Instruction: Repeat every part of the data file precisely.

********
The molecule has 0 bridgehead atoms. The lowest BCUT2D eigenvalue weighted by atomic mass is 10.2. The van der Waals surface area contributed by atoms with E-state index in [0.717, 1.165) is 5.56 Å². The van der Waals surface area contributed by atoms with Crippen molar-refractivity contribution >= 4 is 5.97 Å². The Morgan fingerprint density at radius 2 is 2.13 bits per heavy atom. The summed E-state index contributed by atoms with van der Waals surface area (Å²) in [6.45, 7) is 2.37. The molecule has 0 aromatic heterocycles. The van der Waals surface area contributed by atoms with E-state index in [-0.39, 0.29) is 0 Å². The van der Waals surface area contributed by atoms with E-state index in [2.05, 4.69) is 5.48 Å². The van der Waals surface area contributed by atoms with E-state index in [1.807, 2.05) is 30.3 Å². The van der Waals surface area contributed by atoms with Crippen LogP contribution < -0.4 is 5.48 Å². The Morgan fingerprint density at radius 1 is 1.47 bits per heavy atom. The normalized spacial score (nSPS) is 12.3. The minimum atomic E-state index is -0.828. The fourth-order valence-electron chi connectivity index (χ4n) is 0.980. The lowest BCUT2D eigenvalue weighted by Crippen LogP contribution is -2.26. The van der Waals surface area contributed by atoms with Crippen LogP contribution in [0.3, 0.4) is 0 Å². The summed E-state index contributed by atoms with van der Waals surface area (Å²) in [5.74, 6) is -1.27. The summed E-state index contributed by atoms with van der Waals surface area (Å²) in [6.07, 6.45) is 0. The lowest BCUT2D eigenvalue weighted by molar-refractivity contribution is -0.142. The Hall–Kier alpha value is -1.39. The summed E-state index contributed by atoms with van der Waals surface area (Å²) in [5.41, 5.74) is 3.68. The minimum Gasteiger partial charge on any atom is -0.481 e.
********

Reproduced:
The molecule has 0 bridgehead atoms. The lowest BCUT2D eigenvalue weighted by atomic mass is 10.2. The van der Waals surface area contributed by atoms with E-state index in [0.717, 1.165) is 5.56 Å². The van der Waals surface area contributed by atoms with Crippen molar-refractivity contribution >= 4 is 5.97 Å². The Morgan fingerprint density at radius 2 is 2.13 bits per heavy atom. The summed E-state index contributed by atoms with van der Waals surface area (Å²) in [6.45, 7) is 2.37. The molecule has 0 aromatic heterocycles. The van der Waals surface area contributed by atoms with E-state index in [-0.39, 0.29) is 0 Å². The van der Waals surface area contributed by atoms with E-state index in [2.05, 4.69) is 5.48 Å². The van der Waals surface area contributed by atoms with E-state index in [1.807, 2.05) is 30.3 Å². The van der Waals surface area contributed by atoms with Crippen LogP contribution < -0.4 is 5.48 Å². The Morgan fingerprint density at radius 1 is 1.47 bits per heavy atom. The normalized spacial score (nSPS) is 12.3. The minimum atomic E-state index is -0.828. The fourth-order valence-electron chi connectivity index (χ4n) is 0.980. The lowest BCUT2D eigenvalue weighted by Crippen LogP contribution is -2.26. The van der Waals surface area contributed by atoms with Crippen LogP contribution in [0.3, 0.4) is 0 Å². The summed E-state index contributed by atoms with van der Waals surface area (Å²) in [5.74, 6) is -1.27. The summed E-state index contributed by atoms with van der Waals surface area (Å²) in [6.07, 6.45) is 0. The lowest BCUT2D eigenvalue weighted by molar-refractivity contribution is -0.142. The Hall–Kier alpha value is -1.39. The summed E-state index contributed by atoms with van der Waals surface area (Å²) in [5.41, 5.74) is 3.68. The minimum Gasteiger partial charge on any atom is -0.481 e.